Chronic Prostatitis / Chronic Pelvic Pain Syndrome
Chronic prostatitis (CP) is a condition associated with a multitude of painful symptoms in men. They include -
• Pain - in the perineum, testicles (orchalgia) or lower back
• Painful ejaculation
• Penile pain
There may also be urinary difficulties -
• Difficulty initiating urination (hesitancy)
• Poor and interrupted urinary flow
• Painful urination (dysuria)
• Frequent urination (frequency and nocturia)
These symptoms can be severe and debilitating resulting in a significantly reduced quality of life, loss of sex drive, sexual dysfunction and depression.
Categorization of Chronic Prostatitis
Type I - Acute prostatitis
This is a severe infection of the prostate gland with urine infection and is associated with a high fever and rigors (shivers/shakes/cold sweats). As well as prostatic pain there may be inability to urinate.
Acute prostatitis may cause septicaemia and may warrant specialist treatment in hospital with intravenous antibiotics
Type II - Chronic Bacterial Prostatitis
This type of CP is characterized by the above symptoms and is typically associated with recurrent proven urinary tract infections. The infection resides deep in the prostate, the bacteria adherent to tiny stones within the gland. The treatment usually involves long courses of specific antibiotics.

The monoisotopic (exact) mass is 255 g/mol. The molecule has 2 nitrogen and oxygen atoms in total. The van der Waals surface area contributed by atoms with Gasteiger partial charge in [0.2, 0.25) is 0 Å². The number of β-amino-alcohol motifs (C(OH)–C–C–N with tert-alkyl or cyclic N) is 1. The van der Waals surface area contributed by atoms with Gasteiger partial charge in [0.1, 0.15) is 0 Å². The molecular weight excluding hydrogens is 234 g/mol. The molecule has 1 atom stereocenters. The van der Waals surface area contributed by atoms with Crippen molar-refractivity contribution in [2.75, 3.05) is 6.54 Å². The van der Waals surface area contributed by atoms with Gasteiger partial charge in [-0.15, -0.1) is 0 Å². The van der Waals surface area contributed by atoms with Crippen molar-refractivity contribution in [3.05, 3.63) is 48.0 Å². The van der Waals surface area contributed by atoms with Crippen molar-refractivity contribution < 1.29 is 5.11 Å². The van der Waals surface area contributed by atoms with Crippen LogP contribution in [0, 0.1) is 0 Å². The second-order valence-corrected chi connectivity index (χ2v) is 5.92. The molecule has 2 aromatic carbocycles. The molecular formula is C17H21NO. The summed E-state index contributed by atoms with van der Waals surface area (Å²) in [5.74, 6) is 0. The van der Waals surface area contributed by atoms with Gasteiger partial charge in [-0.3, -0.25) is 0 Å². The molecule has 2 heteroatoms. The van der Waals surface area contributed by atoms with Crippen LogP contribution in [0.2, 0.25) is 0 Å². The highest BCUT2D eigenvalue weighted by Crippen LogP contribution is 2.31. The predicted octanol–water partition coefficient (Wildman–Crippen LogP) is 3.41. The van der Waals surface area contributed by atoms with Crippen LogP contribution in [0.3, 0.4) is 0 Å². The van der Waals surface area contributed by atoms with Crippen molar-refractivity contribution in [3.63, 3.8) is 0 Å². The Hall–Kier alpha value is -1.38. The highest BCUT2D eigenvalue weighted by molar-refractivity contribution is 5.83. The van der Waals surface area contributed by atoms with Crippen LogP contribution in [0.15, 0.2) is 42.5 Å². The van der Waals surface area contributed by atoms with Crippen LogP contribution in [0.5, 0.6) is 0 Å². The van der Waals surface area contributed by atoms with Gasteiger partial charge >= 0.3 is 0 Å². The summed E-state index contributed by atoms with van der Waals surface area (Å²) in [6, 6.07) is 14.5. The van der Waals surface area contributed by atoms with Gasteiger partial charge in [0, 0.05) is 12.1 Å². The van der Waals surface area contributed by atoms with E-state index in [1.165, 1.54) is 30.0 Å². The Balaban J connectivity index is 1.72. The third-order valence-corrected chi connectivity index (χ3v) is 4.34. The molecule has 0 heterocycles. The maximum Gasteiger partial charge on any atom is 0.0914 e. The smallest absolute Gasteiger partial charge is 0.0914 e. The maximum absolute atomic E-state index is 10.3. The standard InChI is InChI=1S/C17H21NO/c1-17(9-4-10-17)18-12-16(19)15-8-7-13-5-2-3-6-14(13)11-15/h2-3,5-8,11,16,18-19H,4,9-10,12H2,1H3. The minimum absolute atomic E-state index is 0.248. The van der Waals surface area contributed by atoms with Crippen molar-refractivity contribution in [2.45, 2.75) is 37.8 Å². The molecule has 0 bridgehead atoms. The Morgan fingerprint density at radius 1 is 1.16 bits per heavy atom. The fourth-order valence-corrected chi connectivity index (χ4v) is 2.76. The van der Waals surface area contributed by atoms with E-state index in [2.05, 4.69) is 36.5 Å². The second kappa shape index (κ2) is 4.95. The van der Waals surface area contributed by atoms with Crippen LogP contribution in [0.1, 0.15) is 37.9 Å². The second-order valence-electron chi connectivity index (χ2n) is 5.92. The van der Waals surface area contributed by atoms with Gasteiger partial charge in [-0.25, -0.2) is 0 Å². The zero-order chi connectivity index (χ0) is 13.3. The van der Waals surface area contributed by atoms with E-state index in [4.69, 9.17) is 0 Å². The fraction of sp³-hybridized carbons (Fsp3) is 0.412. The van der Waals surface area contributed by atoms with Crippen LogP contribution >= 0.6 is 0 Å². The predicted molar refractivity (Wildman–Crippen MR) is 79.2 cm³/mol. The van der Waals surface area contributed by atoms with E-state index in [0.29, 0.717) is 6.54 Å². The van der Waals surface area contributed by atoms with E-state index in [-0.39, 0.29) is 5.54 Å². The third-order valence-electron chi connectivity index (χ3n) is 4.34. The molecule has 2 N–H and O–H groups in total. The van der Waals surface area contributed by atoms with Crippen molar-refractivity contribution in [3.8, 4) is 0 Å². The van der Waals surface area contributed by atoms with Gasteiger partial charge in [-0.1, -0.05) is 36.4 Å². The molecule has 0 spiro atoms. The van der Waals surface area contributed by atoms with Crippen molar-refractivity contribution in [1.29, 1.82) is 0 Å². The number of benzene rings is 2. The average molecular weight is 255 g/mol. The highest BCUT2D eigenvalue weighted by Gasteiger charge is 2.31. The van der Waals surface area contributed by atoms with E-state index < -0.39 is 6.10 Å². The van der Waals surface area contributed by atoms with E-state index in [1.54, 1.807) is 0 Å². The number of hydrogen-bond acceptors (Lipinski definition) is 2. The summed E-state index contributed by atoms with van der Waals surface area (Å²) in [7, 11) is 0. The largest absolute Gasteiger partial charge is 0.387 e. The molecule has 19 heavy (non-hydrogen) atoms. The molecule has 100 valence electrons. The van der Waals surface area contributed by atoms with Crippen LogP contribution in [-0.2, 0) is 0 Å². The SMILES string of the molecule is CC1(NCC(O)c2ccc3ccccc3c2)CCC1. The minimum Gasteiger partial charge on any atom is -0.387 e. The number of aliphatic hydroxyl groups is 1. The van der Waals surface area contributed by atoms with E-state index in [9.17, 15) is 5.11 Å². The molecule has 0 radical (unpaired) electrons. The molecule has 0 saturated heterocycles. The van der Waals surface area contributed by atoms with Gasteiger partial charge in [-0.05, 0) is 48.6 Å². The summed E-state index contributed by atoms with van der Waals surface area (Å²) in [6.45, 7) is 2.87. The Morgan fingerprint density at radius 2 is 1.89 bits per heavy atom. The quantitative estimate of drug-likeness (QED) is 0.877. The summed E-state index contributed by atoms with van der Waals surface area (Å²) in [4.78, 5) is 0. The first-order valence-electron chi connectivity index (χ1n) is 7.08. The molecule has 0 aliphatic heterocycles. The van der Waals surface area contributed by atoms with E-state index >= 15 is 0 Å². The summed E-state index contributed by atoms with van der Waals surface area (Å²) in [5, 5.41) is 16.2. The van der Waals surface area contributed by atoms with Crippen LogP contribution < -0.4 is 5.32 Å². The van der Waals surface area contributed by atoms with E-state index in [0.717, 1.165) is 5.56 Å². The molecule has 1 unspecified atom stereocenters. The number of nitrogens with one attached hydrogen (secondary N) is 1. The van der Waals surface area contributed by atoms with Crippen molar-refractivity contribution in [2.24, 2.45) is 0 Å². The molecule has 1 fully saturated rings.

Type III - Chronic Pelvic Pain Syndrome (CPPS)
CCPS is the most common type of chronic pelvic pain in men. Overall it is very similar to bladder pain syndrome seen in women. It is divided into two categories
Type IIIa - Non-bacterial prostatitis - Prostatitis symptoms associated with evidence of prostate inflammation but where no bacterial infection can be demonstrated.
Type IIIb - Prostatodynia - Where prostatitis symptoms occur but no prostatic or urinary tract abnormalities can be identified. It is likely to be related to pelvic floor muscle and/or nerve dysfunction. It is commonly associated with other chronic pain syndromes.